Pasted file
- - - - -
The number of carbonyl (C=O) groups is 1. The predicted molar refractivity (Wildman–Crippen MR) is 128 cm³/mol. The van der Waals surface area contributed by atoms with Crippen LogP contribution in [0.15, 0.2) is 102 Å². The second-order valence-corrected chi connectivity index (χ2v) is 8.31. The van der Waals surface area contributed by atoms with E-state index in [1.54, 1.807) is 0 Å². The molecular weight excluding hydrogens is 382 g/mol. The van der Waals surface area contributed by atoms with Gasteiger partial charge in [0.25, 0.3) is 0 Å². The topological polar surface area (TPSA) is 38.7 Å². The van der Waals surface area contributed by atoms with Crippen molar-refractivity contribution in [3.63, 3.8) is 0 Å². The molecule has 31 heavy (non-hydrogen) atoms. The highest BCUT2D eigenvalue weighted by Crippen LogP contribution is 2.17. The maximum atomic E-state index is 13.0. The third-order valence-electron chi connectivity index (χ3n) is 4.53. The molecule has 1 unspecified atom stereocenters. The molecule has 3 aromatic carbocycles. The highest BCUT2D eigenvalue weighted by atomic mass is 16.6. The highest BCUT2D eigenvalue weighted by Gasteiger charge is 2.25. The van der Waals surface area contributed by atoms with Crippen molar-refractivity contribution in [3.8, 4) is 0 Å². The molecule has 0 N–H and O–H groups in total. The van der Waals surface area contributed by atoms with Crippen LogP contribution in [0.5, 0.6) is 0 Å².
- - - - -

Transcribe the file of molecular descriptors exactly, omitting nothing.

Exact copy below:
The number of carbonyl (C=O) groups is 1. The predicted molar refractivity (Wildman–Crippen MR) is 128 cm³/mol. The van der Waals surface area contributed by atoms with Crippen LogP contribution in [0.15, 0.2) is 102 Å². The second-order valence-corrected chi connectivity index (χ2v) is 8.31. The van der Waals surface area contributed by atoms with E-state index in [1.54, 1.807) is 0 Å². The molecular weight excluding hydrogens is 382 g/mol. The van der Waals surface area contributed by atoms with Gasteiger partial charge in [0.25, 0.3) is 0 Å². The topological polar surface area (TPSA) is 38.7 Å². The van der Waals surface area contributed by atoms with Crippen molar-refractivity contribution in [3.63, 3.8) is 0 Å². The molecule has 31 heavy (non-hydrogen) atoms. The highest BCUT2D eigenvalue weighted by Crippen LogP contribution is 2.17. The maximum atomic E-state index is 13.0. The third-order valence-electron chi connectivity index (χ3n) is 4.53. The molecule has 1 unspecified atom stereocenters. The molecule has 3 aromatic carbocycles. The highest BCUT2D eigenvalue weighted by atomic mass is 16.6. The highest BCUT2D eigenvalue weighted by Gasteiger charge is 2.25. The van der Waals surface area contributed by atoms with Crippen molar-refractivity contribution in [3.8, 4) is 0 Å². The molecule has 0 N–H and O–H groups in total. The van der Waals surface area contributed by atoms with Crippen LogP contribution in [0.5, 0.6) is 0 Å².